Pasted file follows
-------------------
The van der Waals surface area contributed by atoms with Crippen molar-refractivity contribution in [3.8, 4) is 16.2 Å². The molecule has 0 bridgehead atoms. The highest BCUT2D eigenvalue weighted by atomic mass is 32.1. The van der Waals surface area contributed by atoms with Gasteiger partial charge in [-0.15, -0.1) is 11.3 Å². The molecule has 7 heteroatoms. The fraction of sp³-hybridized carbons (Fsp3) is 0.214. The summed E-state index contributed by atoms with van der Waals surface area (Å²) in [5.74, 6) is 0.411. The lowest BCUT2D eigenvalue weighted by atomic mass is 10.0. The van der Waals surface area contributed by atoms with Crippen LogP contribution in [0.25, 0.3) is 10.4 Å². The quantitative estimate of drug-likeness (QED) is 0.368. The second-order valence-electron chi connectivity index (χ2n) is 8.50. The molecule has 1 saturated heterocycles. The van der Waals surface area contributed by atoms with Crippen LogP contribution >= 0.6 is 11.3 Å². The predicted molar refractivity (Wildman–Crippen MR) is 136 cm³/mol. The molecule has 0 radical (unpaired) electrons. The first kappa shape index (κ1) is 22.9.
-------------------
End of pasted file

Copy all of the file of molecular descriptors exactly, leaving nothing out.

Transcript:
The van der Waals surface area contributed by atoms with Crippen molar-refractivity contribution in [3.8, 4) is 16.2 Å². The molecule has 0 bridgehead atoms. The highest BCUT2D eigenvalue weighted by atomic mass is 32.1. The van der Waals surface area contributed by atoms with Gasteiger partial charge in [-0.15, -0.1) is 11.3 Å². The molecule has 7 heteroatoms. The fraction of sp³-hybridized carbons (Fsp3) is 0.214. The summed E-state index contributed by atoms with van der Waals surface area (Å²) in [5.74, 6) is 0.411. The lowest BCUT2D eigenvalue weighted by atomic mass is 10.0. The van der Waals surface area contributed by atoms with Crippen LogP contribution in [0.25, 0.3) is 10.4 Å². The quantitative estimate of drug-likeness (QED) is 0.368. The second-order valence-electron chi connectivity index (χ2n) is 8.50. The molecule has 1 saturated heterocycles. The van der Waals surface area contributed by atoms with Crippen LogP contribution >= 0.6 is 11.3 Å². The predicted molar refractivity (Wildman–Crippen MR) is 136 cm³/mol. The molecule has 0 radical (unpaired) electrons. The first kappa shape index (κ1) is 22.9.